So the challenge is yours – any suggestions?

Celebrating rock ‘n’ roll royalty – Leo Fender and his iconic guitars

Come on, everybody, let your hair down and rock it like you mean it!

If you ever needed an excuse to rock out, you have one today – we celebrate the birthday of Leo Fender (10 Aug 1909 – 21 Mar 1991), the man who gave rock ‘n’ roll a huge adrenalin injection with the invention of the Fender Telecaster, the first (and many would argue still the greatest) solid-body electric guitar.

Through his company, the Fender Musical Instruments Corporation, he also made numerous other contributions to the music world, including the legendary Fender Stratocaster guitar and the Fender Precision Bass.

Rock ‘n’ roll royalty – the Fender Stratocaster.
(© All Rights Reserved)

With the changing trends in music towards the end of the 1940s, Leo Fender realised there was potential in the market for a louder, cheaper and more durable guitar than the pickup-equipped archtop guitars used by the earlier dance bands. He prototyped his first thin, solid-body electric guitar in 1949. First released in 1950 as a single pickup design called the Fender Esquire, it was quickly renamed the Broadcaster. After the addition of a second pickup, it became the Fender Telecaster (or ‘Tele’) – one of the most iconic electric guitars, still virtually unchanged, and as popular as ever, today, more than 60 years later.

Based on feedback received from players who wanted something different to what the Telecaster offered, Fender first considered changing and updating the design of the guitar. With so many players committed to the Telecaster, however, he decided to rather introduce a separate new design. The new guitar, called the Stratocaster (or ‘Strat’) – basically a Telecaster on steroids – had a more ergonomic, smooth double-cutaway body, a rounder neck, three pickups and a revolutionary tremolo (string-bending) unit. Another true rock icon, the Fender Stratocaster became the weapon of choice for countless rock guitarists over the past 50 years.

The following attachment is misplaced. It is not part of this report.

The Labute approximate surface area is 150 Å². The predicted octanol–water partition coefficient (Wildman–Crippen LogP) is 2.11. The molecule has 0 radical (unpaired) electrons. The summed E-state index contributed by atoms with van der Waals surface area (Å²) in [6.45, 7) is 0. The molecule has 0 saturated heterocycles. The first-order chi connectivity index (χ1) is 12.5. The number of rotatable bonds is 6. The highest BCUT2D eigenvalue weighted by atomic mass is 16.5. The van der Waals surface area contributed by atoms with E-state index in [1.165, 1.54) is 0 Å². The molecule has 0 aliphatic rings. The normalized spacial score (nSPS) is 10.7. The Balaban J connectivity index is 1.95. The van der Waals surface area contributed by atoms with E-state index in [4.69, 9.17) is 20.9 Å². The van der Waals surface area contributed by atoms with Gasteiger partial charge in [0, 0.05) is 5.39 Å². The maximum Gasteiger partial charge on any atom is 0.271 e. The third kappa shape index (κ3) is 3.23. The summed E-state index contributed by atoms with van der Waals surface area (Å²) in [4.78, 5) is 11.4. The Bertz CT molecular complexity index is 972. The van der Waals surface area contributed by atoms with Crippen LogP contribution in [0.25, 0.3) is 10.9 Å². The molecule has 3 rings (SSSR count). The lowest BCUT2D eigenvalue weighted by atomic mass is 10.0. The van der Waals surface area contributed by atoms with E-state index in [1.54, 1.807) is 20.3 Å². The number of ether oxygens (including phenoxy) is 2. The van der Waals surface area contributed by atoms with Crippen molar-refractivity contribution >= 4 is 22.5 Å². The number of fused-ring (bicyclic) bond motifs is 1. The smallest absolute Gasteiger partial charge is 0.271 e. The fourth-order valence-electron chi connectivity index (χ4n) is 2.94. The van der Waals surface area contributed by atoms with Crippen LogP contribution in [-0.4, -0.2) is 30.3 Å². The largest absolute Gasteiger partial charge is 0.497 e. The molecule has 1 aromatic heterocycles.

The list of guitarists who play Fender Strats and Teles reads like a who’s who of guitar gods over the ages – Jimi Hendrix, Yngwie Malmsteen, Ritchie Blackmore, Buddy Guy, Jeff Beck, Kurt Cobain, Keith Richards, Bruce Springsteen, Eric Clapton, Mark Knopfler, David Gilmour, John Mayer and Stevie Ray Vaughan, to list a few of the better known names. You just can’t argue with that!

In addition to their legendary electric guitars, the Fender company also produces acoustic guitars, electric basses, mandolins, banjos, and electric violins, as well as a range of amplifiers and PA systems.

In one of those crazy cosmic coincidences, today also happens to be the day (back in 1897) that aspirin was first created.  So it turns out that the same day that gave us the man who helped put the volume into rock n roll, also gave us the substance that could help relieve the headaches suffered by those who couldn’t handle the volume!